Crews on Monday were making progress against a 990-acre wildfire burning in the Angeles National Forest, officials said.
The blaze, dubbed the Sheep fire, sparked Saturday evening near Wrightwood in heavy dry vegetation and prompted evacuation orders in San Bernardino County.
It was 18% contained Monday afternoon, according to Angeles National Forest spokeswoman Dana Dierkes. Nearly 700 personnel were attacking the fire from the air and ground.
“We’re facing a challenging battle with heavy fuels, high and erratic winds and dry vegetation,” Dierkes said. “Our goal is to try to decrease the spread of the fire in multiple directions.”
Smoke from the fire was affecting air quality in some surrounding areas, the South Coast Air Quality Management District said.
Evacuation orders remained in place for multiple areas near the fire, including Highway 2 south to Lone Pine Canyon Road; Wright Mountain Road to Sheep Creek Drive; Desert Front Road and Wild Horse Canyon; and Highway 138 to Sand Canyon.
The rest of the community of Wrightwood was under an evacuation warning, the San Bernardino Sheriff’s Department said. Cellphone outages have also been reported in the area, and residents are being asked to limit calls.
An evacuation center has been set up at Serrano High School in Phelan. Animals can be taken to the Victorville Fairgrounds or the Devore Animal Shelter.
Dierkes said more than 300 people had been evacuated from the area.
“Our primary goal is to limit the rapid rates of spread into the north and into the desert communities,” she said. “And obviously, just in general, trying to limit the movement of the fire or fire perimeter.”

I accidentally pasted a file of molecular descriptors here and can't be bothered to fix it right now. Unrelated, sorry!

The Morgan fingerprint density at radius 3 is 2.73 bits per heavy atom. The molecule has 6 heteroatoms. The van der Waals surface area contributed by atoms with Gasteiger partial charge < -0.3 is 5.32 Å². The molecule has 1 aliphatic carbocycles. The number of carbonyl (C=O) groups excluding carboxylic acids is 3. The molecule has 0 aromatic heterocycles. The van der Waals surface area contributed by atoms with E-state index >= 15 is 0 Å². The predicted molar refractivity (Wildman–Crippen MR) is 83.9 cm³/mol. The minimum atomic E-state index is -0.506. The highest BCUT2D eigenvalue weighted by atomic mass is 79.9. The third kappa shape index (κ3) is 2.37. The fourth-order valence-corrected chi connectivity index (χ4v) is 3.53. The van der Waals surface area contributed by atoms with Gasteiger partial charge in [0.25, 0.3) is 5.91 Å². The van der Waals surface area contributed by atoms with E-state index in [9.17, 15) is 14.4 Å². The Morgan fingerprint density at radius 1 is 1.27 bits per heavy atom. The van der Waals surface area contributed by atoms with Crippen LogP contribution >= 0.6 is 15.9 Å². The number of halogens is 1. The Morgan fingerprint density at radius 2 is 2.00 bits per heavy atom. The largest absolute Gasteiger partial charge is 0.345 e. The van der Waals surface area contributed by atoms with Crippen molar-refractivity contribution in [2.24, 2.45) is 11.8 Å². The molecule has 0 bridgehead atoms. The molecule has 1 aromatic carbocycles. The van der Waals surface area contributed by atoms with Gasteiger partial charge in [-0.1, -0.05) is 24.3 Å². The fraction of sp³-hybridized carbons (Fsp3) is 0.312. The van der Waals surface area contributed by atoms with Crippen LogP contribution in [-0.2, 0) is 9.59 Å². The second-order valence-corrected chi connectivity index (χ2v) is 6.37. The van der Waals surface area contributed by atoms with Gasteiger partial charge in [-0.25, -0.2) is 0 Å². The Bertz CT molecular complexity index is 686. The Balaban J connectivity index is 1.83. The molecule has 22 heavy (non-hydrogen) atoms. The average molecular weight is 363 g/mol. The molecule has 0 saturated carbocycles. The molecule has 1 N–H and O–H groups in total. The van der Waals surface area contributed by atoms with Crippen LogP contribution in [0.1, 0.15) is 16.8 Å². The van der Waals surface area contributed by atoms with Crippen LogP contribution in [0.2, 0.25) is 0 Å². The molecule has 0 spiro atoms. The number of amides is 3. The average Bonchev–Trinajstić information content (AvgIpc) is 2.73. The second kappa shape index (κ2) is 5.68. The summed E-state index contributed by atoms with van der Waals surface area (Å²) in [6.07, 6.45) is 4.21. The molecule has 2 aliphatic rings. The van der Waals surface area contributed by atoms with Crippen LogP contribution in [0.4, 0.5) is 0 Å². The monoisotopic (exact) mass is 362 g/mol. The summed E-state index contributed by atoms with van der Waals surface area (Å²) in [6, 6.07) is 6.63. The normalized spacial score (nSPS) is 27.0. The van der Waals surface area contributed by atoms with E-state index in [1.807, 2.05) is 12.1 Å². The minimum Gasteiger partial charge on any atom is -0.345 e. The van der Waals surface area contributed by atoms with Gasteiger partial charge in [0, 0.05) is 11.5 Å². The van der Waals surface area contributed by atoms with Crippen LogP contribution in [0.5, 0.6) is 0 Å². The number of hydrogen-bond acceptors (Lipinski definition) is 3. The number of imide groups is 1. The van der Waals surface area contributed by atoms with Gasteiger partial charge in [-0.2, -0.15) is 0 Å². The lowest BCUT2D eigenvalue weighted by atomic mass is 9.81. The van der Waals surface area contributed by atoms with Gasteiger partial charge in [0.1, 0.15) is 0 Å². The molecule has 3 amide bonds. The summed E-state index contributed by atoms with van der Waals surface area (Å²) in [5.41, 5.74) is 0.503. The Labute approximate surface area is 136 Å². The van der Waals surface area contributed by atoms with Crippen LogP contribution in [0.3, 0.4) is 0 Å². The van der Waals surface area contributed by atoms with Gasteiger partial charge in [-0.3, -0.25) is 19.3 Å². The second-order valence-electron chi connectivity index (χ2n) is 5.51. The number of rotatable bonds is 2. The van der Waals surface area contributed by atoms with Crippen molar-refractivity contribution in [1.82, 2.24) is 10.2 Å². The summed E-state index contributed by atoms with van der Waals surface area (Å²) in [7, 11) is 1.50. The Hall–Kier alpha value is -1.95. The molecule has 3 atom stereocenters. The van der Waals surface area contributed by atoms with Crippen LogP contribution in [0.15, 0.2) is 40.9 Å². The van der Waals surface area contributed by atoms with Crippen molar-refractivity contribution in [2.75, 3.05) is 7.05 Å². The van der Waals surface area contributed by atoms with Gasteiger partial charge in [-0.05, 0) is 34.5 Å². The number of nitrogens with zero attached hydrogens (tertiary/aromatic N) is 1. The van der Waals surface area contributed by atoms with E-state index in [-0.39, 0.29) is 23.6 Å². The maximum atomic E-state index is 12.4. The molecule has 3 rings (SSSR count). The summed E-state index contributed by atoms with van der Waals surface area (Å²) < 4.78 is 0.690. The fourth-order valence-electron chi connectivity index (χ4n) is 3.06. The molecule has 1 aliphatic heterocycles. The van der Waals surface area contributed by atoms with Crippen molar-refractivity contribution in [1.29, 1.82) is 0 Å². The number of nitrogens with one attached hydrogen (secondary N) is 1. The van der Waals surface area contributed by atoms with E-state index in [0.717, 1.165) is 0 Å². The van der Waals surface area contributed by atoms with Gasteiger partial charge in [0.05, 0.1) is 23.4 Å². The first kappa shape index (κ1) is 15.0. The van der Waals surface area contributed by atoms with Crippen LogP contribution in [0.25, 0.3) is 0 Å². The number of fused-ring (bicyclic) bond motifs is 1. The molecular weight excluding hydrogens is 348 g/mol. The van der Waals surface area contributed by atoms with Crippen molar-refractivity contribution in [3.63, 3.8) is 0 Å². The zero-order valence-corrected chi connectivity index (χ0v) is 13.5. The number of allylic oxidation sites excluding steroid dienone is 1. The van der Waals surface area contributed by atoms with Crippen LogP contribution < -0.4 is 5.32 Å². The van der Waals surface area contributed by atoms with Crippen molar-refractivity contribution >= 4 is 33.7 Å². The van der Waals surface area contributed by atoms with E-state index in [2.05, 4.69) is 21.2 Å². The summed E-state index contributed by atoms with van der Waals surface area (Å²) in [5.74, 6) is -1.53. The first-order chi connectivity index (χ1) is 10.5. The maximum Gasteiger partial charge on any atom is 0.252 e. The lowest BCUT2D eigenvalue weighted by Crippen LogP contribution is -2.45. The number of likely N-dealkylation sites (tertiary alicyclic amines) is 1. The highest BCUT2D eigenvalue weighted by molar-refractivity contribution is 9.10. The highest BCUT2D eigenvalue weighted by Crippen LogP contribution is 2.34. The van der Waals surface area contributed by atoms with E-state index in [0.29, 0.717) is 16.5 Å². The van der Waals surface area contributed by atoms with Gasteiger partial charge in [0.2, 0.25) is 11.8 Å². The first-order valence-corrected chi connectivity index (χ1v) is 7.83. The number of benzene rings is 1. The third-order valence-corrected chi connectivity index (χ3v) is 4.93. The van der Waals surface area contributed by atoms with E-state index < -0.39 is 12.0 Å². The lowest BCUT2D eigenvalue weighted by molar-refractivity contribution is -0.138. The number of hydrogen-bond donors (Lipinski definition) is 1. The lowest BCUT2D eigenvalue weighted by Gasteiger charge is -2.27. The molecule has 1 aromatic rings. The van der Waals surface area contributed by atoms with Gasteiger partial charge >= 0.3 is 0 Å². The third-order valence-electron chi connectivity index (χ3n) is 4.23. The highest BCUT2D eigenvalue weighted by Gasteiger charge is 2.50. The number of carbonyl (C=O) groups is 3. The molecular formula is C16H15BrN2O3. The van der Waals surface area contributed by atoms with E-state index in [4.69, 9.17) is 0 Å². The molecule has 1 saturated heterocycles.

The fire ignited only days after Southern California fire officials warned residents that drought and extreme heat were creating conditions for a potentially treacherous fire season this year. A triple-digit heat wave blanketed much of California over the weekend.
“Given the fuel conditions, the fire conditions that we’re here talking about, I foresee a very tough four, five, six months in front of us,” Orange County Fire Authority Chief Brian Fennessy said Thursday.
Vegetation in some parts of the region is 40% drier than normal for the date, officials said.
News video of the Sheep fire showed intense fire activity, including towering flame lengths and thick clouds of swirling smoke as it ripped through dry brush.
Crews on Monday were in for a potentially challenging firefight as winds of up to 20 mph had developed in the area throughout the day, according to Mark Moede, a meteorologist with the National Weather Service in San Diego.
“The fire creates its own weather and its own wind,” Moede said, “and the winds typically get a lot stronger in and around the fires, which makes it very difficult for firefighters to attack.”
However, as the day unfolded, crews benefited from some cooler temperatures and favorable conditions that allowed them to make progress on the flames, officials said in a video update.
Alison Hesterly, a public information officer with Cal Fire San Bernardino, described it as a “rapidly expanding incident” and said fixed and rotary-wing aircraft were attacking the fire from above while crews on the ground worked to lay containment lines.
“The terrain is very steep — it’s a bad area,” Hesterly said. She said the majority of the fuel, or vegetation, on the western side of Highway 2 doesn’t have any recent fire history, “so we’re talking about areas that haven’t burned in 20-plus years.”
The fire was burning primarily on Forest Service land, she said, and was moving in a northwesterly direction.
“They’re really focusing hard on the edges on the northwest side and the south end to secure those edges, to hope that the wind won’t blow the fire out of the containment lines,” she said. “That’s a huge focus for today — securing those high-risk areas with hose lines and hand lines.”
Meanwhile, crews on Monday contained another fire that ignited over the weekend, the Fish fire near Duarte. That blaze ignited Sunday at Brookridge and Mel Canyon roads.
It was fully contained by Monday afternoon, according to the Los Angeles County Fire Department.